If you’re like many people, your curiosity was piqued when news broke that the National Aeronautics and Space Administration had detected a faint humming sound in interstellar space – but what is it?
NASA’s Discovery of a Distant Humming in Space
Faint but constant vibrations were first detected by the Voyager 1 spacecraft, which has been in space for more than 40 years. It’s currently the most distant human-made object in space, and it’s feeding data to NASA that nobody ever expected to receive; the craft was only supposed to last five years – long enough to study Jupiter and Saturn, Saturn’s rings, and the larger moons of the two planets.
Voyager 1 currently hangs out in a region of space called the heliosphere – a protective bubble that encloses all the planets in our solar system. It’s essentially the only tool we Earthlings have to directly sampling interstellar space.
And nobody knows where the humming is coming from. It was measured through ripples of plasma in the interstellar medium – a mix of gases, radiation and the same particles that make up the space between stars. It’s operating on a narrow frequency bandwidth, and a lot of scientists are excited because it may be able to tell us how our solar system interacts with everything beyond it.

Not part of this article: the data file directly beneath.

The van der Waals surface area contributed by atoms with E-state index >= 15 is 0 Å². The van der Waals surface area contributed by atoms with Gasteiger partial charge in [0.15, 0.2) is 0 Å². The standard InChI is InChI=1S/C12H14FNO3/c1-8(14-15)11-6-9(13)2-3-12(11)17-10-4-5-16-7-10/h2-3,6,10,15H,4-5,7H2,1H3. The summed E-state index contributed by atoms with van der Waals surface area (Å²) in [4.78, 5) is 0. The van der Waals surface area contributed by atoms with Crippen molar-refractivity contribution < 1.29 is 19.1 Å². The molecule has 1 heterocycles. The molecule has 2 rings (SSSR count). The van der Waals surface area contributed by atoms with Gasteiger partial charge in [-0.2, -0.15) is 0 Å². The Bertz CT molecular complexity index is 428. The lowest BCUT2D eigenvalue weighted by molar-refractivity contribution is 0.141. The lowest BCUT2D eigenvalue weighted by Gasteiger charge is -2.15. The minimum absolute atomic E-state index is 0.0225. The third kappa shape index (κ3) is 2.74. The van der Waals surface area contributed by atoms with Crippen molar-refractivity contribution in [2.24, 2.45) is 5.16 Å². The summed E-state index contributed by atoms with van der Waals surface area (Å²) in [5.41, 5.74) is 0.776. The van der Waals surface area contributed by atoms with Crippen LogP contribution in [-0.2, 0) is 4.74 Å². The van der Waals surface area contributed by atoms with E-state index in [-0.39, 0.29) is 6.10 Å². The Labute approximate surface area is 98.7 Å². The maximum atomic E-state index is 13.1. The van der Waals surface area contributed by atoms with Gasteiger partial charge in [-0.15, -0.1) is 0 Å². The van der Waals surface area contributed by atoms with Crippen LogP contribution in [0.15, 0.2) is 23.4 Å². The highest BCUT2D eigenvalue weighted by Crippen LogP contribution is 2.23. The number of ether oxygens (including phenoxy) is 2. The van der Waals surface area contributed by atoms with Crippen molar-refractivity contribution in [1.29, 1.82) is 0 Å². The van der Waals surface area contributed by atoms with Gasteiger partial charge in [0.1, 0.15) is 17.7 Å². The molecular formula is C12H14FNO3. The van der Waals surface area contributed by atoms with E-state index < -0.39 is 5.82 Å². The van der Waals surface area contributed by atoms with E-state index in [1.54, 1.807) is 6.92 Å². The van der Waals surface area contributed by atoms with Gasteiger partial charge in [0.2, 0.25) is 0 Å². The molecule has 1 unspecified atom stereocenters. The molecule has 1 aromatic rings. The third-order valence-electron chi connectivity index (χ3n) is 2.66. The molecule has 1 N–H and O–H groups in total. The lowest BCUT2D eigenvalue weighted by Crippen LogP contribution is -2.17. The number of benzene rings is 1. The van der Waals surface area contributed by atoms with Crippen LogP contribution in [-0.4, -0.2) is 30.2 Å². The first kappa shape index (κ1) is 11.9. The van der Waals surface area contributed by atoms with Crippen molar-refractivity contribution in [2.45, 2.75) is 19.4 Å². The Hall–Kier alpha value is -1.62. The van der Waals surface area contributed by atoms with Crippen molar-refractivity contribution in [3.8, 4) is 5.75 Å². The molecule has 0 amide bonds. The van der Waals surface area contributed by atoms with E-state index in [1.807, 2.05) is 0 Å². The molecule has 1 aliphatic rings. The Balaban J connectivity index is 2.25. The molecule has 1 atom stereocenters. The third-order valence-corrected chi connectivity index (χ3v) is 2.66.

Scientists have distinguished this hum from other things Voyager 1 has detected, and they know for sure that it’s not from the sun. The sun has its own, distinctive signature when it makes ripples in outer space – and this humming isn’t that.